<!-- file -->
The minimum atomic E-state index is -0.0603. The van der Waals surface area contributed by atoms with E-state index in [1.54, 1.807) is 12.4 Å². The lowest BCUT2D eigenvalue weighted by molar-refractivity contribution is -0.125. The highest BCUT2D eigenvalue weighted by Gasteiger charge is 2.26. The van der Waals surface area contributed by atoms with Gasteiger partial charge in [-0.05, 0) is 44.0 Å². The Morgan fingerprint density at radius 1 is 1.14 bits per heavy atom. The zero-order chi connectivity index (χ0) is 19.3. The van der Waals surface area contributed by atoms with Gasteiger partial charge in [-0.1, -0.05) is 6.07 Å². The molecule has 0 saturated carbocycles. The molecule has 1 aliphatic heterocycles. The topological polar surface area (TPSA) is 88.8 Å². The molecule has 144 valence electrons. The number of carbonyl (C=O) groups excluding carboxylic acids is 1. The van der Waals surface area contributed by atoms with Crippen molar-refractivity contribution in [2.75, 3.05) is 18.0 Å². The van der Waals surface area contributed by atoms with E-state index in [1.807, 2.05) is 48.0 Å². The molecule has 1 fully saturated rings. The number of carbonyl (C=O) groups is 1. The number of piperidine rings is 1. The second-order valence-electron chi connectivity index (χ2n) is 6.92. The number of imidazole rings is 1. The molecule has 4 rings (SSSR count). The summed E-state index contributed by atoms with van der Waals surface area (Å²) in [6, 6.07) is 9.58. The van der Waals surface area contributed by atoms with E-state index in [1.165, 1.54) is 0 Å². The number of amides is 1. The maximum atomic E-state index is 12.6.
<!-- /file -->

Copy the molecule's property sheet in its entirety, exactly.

The minimum atomic E-state index is -0.0603. The van der Waals surface area contributed by atoms with E-state index in [1.54, 1.807) is 12.4 Å². The lowest BCUT2D eigenvalue weighted by molar-refractivity contribution is -0.125. The highest BCUT2D eigenvalue weighted by Gasteiger charge is 2.26. The van der Waals surface area contributed by atoms with Gasteiger partial charge in [-0.05, 0) is 44.0 Å². The Morgan fingerprint density at radius 1 is 1.14 bits per heavy atom. The zero-order chi connectivity index (χ0) is 19.3. The van der Waals surface area contributed by atoms with Gasteiger partial charge in [-0.1, -0.05) is 6.07 Å². The molecule has 0 saturated carbocycles. The molecule has 1 aliphatic heterocycles. The topological polar surface area (TPSA) is 88.8 Å². The molecule has 144 valence electrons. The number of carbonyl (C=O) groups excluding carboxylic acids is 1. The van der Waals surface area contributed by atoms with Crippen molar-refractivity contribution in [2.75, 3.05) is 18.0 Å². The van der Waals surface area contributed by atoms with E-state index in [1.807, 2.05) is 48.0 Å². The molecule has 1 fully saturated rings. The number of carbonyl (C=O) groups is 1. The number of piperidine rings is 1. The second-order valence-electron chi connectivity index (χ2n) is 6.92. The number of imidazole rings is 1. The molecule has 4 rings (SSSR count). The summed E-state index contributed by atoms with van der Waals surface area (Å²) in [6, 6.07) is 9.58. The van der Waals surface area contributed by atoms with E-state index in [1.165, 1.54) is 0 Å². The number of amides is 1. The maximum atomic E-state index is 12.6.